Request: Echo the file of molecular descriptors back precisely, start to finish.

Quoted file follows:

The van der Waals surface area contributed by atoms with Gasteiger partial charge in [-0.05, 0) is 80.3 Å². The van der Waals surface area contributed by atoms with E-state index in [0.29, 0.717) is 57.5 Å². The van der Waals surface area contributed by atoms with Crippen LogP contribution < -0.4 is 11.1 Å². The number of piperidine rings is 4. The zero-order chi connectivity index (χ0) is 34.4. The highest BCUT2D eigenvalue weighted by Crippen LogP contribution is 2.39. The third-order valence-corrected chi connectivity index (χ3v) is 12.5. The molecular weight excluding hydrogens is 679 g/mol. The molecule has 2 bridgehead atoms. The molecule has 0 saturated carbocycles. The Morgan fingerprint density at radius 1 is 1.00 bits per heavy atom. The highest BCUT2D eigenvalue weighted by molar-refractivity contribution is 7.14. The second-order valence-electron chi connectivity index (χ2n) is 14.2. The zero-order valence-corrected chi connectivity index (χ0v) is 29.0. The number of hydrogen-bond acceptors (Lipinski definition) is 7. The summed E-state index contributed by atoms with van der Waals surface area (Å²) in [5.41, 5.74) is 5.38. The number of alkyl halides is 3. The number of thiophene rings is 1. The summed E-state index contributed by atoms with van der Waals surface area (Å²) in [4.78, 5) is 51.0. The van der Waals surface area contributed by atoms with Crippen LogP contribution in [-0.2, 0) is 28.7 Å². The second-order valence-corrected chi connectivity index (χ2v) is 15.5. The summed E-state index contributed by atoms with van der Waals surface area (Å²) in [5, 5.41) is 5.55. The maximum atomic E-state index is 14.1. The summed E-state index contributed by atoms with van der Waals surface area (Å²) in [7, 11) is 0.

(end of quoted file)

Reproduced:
The van der Waals surface area contributed by atoms with Gasteiger partial charge in [-0.05, 0) is 80.3 Å². The van der Waals surface area contributed by atoms with E-state index in [0.29, 0.717) is 57.5 Å². The van der Waals surface area contributed by atoms with Crippen LogP contribution < -0.4 is 11.1 Å². The number of piperidine rings is 4. The zero-order chi connectivity index (χ0) is 34.4. The highest BCUT2D eigenvalue weighted by Crippen LogP contribution is 2.39. The third-order valence-corrected chi connectivity index (χ3v) is 12.5. The molecular weight excluding hydrogens is 679 g/mol. The molecule has 2 bridgehead atoms. The molecule has 0 saturated carbocycles. The Morgan fingerprint density at radius 1 is 1.00 bits per heavy atom. The highest BCUT2D eigenvalue weighted by molar-refractivity contribution is 7.14. The second-order valence-electron chi connectivity index (χ2n) is 14.2. The zero-order valence-corrected chi connectivity index (χ0v) is 29.0. The number of hydrogen-bond acceptors (Lipinski definition) is 7. The summed E-state index contributed by atoms with van der Waals surface area (Å²) in [5.41, 5.74) is 5.38. The number of alkyl halides is 3. The number of thiophene rings is 1. The summed E-state index contributed by atoms with van der Waals surface area (Å²) in [4.78, 5) is 51.0. The van der Waals surface area contributed by atoms with Crippen LogP contribution in [-0.2, 0) is 28.7 Å². The second-order valence-corrected chi connectivity index (χ2v) is 15.5. The summed E-state index contributed by atoms with van der Waals surface area (Å²) in [5, 5.41) is 5.55. The maximum atomic E-state index is 14.1. The summed E-state index contributed by atoms with van der Waals surface area (Å²) in [7, 11) is 0.